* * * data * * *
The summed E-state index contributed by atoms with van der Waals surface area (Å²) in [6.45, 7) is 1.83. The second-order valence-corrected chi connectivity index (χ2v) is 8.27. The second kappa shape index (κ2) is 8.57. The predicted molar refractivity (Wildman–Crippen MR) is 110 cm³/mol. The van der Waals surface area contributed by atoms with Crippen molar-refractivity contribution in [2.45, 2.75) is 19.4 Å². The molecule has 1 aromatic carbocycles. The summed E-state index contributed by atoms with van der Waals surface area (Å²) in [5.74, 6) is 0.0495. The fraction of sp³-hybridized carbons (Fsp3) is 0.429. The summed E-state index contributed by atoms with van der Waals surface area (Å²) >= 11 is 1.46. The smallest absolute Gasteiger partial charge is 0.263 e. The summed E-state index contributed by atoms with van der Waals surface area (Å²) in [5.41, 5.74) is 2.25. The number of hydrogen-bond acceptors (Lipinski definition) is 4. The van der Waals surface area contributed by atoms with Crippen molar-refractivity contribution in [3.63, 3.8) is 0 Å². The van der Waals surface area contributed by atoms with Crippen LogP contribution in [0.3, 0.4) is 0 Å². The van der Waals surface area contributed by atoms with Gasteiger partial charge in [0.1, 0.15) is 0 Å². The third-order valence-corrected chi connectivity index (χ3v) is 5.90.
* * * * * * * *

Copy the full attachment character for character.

The summed E-state index contributed by atoms with van der Waals surface area (Å²) in [6.45, 7) is 1.83. The second-order valence-corrected chi connectivity index (χ2v) is 8.27. The second kappa shape index (κ2) is 8.57. The predicted molar refractivity (Wildman–Crippen MR) is 110 cm³/mol. The van der Waals surface area contributed by atoms with Crippen molar-refractivity contribution in [2.45, 2.75) is 19.4 Å². The molecule has 1 aromatic carbocycles. The summed E-state index contributed by atoms with van der Waals surface area (Å²) in [5.74, 6) is 0.0495. The fraction of sp³-hybridized carbons (Fsp3) is 0.429. The summed E-state index contributed by atoms with van der Waals surface area (Å²) >= 11 is 1.46. The smallest absolute Gasteiger partial charge is 0.263 e. The summed E-state index contributed by atoms with van der Waals surface area (Å²) in [5.41, 5.74) is 2.25. The number of hydrogen-bond acceptors (Lipinski definition) is 4. The van der Waals surface area contributed by atoms with Crippen molar-refractivity contribution in [3.63, 3.8) is 0 Å². The van der Waals surface area contributed by atoms with Crippen LogP contribution in [0.3, 0.4) is 0 Å². The van der Waals surface area contributed by atoms with Gasteiger partial charge in [0.1, 0.15) is 0 Å². The third-order valence-corrected chi connectivity index (χ3v) is 5.90.